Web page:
The Prop Shop

  • About Props
  • Prop Sizing
  • Prop Quotation Form
  • Prop Repair Pricing
  • Skeg Repair Pricing
 Contact Us

Rayplex Limited,
341 Durham Crt.,
Oshawa, Ontario,
Canada L1J 1W8
PH: (905)579-1433
FX: (905) 579-1431

Update Dec - 2002










































































About Props


Blade Back
Suction Side. Forward side of the blade (surface facing the bow).


Blade Face
Pressure Side, Pitch Side. Aft side of the blade (surface facing the stern).


Blade Number
Equal to the number of blades on the propeller.


Blade Root
Fillet area. The region of transition from the blade surfaces and edges to the hub periphery. The area where the blade attaches to the hub.

  Blade Tip
Maximum reach of the blade from the center of the hub. Separates the leading and trailing edges.

Cavitation, (which is often confused with ventilation), is a phenoma of water vaporizing or "boiling" due to the extreme reduction of pressure on the back of the propeller blade. Many propellers partially cavitate during normal operation, but excessive cavitation can result in physical damage to the propeller's blade surface due to the collapse of microscopic bubbles on the blade.
There may be numerous causes of cavitation such as incorrect matching of propeller style to application, incorrect pitch, physical damage to the blade edges, etc...
Small radius of curvature located on the trailing edge of the blade. This curved lip on the propeller allows it to get a better bite on the water. This results in reduced ventilation, slipping, and allows for a better hole shot in many cases.

Diameter is two times the distance from the center of the hub to the tip of the blade. It can also be looked at as the distance across the circle that the propeller would make when rotating. It is the first number listed when describing a propeller

Solid cylinder located at the center of the propeller. Bored to accommodate the engine shaft. Hub shapes include cylindrical, conical, radius, & barreled.

  Leading Edge
The edge of the propeller blade adjacent to the forward end of the hub. When viewing the propeller from astern, this edge is furthest away. The leading edge leads into the flow when providing forward thrust.

Pitch is defined as the theoretical forward movement of a propeller during one revolution assuming there is no "slippage" between the propeller blade and the water. Pitch is the second number listed in the propeller description.

The distance from the axis of rotation to the blade tip. The radius multiplied by two is equal to the diameter.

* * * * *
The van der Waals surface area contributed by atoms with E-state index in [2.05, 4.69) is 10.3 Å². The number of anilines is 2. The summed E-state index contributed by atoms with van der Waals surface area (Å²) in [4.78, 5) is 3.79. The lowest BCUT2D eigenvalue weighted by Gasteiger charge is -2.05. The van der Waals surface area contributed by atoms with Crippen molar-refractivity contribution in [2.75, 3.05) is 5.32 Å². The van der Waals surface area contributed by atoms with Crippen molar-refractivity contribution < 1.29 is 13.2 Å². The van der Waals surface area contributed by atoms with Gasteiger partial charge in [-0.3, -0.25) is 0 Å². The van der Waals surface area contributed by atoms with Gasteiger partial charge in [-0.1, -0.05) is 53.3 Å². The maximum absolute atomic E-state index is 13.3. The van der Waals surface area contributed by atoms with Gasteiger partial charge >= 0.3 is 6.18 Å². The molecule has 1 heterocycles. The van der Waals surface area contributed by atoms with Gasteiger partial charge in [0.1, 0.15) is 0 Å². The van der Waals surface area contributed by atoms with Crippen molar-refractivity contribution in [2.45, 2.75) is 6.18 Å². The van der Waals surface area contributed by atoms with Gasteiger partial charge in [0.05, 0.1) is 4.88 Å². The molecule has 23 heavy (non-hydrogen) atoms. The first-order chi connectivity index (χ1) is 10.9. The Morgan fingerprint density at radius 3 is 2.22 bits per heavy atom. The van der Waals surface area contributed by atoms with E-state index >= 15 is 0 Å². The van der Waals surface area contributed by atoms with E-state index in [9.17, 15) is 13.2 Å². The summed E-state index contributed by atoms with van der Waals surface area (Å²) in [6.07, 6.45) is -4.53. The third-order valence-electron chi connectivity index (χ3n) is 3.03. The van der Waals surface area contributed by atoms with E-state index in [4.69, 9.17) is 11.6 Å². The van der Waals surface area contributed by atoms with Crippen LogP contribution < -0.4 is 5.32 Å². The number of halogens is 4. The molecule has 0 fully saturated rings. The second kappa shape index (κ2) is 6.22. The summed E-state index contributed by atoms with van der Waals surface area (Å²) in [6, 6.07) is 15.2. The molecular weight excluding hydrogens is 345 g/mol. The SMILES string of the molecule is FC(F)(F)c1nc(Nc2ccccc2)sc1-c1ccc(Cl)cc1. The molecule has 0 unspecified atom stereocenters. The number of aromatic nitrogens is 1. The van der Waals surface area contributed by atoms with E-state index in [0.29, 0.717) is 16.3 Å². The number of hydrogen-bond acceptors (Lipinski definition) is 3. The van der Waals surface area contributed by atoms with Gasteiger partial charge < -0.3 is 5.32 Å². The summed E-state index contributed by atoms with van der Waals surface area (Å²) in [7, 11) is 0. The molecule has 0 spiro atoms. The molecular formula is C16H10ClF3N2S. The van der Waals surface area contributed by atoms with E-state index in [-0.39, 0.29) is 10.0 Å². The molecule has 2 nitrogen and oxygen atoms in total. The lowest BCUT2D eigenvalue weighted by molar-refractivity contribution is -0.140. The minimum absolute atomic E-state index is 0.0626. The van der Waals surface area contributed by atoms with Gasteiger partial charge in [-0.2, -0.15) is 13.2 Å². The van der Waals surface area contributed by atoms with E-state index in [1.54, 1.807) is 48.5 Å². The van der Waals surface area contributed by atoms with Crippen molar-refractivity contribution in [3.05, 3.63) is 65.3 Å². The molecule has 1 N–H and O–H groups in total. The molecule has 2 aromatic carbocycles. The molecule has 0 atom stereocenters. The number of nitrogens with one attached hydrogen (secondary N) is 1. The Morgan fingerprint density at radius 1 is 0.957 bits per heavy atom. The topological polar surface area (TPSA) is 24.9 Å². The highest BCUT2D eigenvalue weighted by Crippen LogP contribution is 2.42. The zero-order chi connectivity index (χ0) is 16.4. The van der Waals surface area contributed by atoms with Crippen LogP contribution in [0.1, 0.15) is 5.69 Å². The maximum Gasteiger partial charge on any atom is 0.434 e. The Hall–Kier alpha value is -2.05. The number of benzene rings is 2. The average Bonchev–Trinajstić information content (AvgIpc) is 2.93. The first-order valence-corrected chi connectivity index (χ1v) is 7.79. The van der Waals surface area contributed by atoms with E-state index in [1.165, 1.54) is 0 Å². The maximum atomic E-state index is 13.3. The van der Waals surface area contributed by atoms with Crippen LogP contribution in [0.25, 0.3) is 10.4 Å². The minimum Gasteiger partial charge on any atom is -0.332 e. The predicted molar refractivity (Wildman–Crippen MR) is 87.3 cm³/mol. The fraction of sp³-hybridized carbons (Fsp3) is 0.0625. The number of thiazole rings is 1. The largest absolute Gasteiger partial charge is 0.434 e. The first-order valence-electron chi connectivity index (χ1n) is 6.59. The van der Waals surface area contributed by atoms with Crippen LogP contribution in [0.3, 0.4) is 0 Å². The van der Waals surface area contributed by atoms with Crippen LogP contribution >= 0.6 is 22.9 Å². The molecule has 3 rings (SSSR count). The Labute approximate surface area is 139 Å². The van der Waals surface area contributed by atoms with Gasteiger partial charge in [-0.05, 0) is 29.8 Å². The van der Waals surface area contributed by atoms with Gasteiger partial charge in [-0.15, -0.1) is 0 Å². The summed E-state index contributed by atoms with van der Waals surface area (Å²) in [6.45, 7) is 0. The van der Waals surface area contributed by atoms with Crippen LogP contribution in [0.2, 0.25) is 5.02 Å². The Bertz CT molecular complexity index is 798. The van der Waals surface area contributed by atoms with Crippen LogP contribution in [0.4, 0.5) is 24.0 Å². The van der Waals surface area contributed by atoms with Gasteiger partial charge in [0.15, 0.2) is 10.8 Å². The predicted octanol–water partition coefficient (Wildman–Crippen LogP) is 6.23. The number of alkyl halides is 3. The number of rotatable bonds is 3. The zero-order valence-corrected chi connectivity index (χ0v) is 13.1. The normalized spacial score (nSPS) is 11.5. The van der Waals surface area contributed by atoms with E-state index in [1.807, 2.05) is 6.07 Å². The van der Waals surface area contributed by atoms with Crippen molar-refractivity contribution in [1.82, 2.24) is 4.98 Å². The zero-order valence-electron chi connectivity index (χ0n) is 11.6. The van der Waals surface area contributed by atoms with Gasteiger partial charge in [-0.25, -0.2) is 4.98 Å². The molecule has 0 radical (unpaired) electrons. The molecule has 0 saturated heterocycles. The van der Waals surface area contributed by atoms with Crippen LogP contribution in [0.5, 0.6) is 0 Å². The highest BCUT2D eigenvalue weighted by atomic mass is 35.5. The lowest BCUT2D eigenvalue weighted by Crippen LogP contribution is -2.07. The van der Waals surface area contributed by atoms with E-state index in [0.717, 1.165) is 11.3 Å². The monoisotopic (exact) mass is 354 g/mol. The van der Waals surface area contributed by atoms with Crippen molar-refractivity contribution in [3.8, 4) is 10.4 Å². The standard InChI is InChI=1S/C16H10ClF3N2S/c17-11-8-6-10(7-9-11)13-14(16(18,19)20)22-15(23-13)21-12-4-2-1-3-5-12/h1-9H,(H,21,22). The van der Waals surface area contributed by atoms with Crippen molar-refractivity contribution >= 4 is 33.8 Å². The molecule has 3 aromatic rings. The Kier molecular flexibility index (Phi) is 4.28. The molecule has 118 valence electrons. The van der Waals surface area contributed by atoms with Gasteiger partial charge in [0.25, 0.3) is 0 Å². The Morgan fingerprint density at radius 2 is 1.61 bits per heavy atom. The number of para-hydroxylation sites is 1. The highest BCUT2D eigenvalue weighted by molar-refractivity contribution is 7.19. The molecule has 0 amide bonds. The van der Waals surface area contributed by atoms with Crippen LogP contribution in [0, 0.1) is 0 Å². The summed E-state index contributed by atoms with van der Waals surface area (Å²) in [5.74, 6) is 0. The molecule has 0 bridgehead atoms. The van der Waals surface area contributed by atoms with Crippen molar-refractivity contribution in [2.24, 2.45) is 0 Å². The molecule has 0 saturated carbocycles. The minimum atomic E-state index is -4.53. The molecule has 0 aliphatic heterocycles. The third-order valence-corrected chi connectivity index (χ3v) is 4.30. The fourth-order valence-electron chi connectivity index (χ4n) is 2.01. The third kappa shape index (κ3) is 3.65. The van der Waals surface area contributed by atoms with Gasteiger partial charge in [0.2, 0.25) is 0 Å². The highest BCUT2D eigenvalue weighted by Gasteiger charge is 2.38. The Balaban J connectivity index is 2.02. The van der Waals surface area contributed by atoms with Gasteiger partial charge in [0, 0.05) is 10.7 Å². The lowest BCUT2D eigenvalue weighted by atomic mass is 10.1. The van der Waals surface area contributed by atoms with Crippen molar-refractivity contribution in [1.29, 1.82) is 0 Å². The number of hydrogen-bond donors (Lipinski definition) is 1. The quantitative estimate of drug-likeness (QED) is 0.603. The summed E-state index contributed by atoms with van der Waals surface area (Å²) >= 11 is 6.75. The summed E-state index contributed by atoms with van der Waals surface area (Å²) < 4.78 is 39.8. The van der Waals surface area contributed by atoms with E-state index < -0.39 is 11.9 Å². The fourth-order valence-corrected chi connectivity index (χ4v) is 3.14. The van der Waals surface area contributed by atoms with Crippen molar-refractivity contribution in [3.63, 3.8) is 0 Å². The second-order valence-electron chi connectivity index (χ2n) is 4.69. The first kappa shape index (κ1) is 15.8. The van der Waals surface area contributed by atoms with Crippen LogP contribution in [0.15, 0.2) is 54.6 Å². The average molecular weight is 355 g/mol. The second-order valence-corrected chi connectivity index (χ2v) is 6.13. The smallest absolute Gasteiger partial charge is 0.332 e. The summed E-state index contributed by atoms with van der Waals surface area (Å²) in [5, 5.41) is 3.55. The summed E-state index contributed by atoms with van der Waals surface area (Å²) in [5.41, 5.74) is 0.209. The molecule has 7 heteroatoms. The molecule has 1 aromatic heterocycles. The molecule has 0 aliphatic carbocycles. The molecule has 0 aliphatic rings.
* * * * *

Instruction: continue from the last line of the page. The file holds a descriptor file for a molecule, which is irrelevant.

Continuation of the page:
Rake is the degree that the blades slant forward or backwards in relation to the hub. Rake can affect the flow of water through the propeller,
and as implications with respect to boat performance.

Aft Rake helps to trim the bow of the boat upward, which often results in less wetted surface area and therefore higher top end speed.
Forward, or negative rake, helps hold the bow of the boat down. This is more common in workboat type applications.

When viewed from the stern (facing forward): Right-hand propellers rotate clockwise to provide forward thrust. Left-hand propellers rotate counter-clockwise to provide forward thrust.

The transverse sweeping of a blade such that viewing the blades from fore or aft shows an asymmetrical shape.
Aft Skew: Positive skew. Blade sweep in direction opposite of rotation.
Forward Skew: Negative skew. Blade sweep
in same direction as rotation.

Slip is the difference between actual and theoretical travel of the propeller blades through water. A properly matched propeller will actually move forward about 80 to 90 percent of the theoretical pitch.

  Trailing Edge
The edge of the propeller adjacent to the aft end of the hub. When viewing the propeller from astern, this edge is closest. The trailing edge retreats from the flow when providing forward thrust.

The absolute difference of the actual individual blade rake distributions to the other blade rake distributions. Always a positive value and represents the spread between individual blade rake distributions.

Ventilation is a situation where surface air or exhaust gasses are drawn into the propeller blades. When this situation occurs, boat speed is lost and engine RPM climbs rapidly. This can result from excessively tight cornering, a motor that is mounted very high on the transom, or by over-trimming the engine.